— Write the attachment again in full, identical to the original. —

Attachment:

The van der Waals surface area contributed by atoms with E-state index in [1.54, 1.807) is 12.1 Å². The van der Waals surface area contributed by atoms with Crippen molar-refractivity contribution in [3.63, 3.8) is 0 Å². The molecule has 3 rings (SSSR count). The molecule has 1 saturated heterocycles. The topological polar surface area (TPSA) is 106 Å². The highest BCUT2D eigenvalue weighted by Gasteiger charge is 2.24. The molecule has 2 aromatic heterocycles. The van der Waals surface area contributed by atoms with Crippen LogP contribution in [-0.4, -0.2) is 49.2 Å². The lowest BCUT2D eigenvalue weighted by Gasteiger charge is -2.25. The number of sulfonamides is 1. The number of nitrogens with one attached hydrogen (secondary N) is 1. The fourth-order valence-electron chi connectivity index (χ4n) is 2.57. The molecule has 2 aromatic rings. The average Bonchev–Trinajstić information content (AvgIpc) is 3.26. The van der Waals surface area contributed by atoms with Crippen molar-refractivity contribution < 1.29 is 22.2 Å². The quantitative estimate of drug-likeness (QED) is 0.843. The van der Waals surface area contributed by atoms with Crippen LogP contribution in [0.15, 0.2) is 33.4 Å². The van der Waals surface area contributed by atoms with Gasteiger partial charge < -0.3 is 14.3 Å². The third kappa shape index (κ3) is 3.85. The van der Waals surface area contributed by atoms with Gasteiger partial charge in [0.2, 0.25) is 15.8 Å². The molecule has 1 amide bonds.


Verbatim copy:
The van der Waals surface area contributed by atoms with E-state index in [1.54, 1.807) is 12.1 Å². The van der Waals surface area contributed by atoms with Crippen molar-refractivity contribution in [3.63, 3.8) is 0 Å². The molecule has 3 rings (SSSR count). The molecule has 1 saturated heterocycles. The topological polar surface area (TPSA) is 106 Å². The highest BCUT2D eigenvalue weighted by Gasteiger charge is 2.24. The molecule has 2 aromatic heterocycles. The van der Waals surface area contributed by atoms with Crippen LogP contribution in [-0.4, -0.2) is 49.2 Å². The lowest BCUT2D eigenvalue weighted by Gasteiger charge is -2.25. The number of sulfonamides is 1. The number of nitrogens with one attached hydrogen (secondary N) is 1. The fourth-order valence-electron chi connectivity index (χ4n) is 2.57. The molecule has 2 aromatic rings. The average Bonchev–Trinajstić information content (AvgIpc) is 3.26. The van der Waals surface area contributed by atoms with Crippen molar-refractivity contribution < 1.29 is 22.2 Å². The quantitative estimate of drug-likeness (QED) is 0.843. The van der Waals surface area contributed by atoms with Crippen LogP contribution in [0.15, 0.2) is 33.4 Å². The van der Waals surface area contributed by atoms with Gasteiger partial charge < -0.3 is 14.3 Å². The third kappa shape index (κ3) is 3.85. The van der Waals surface area contributed by atoms with Gasteiger partial charge in [0.2, 0.25) is 15.8 Å². The molecule has 1 amide bonds.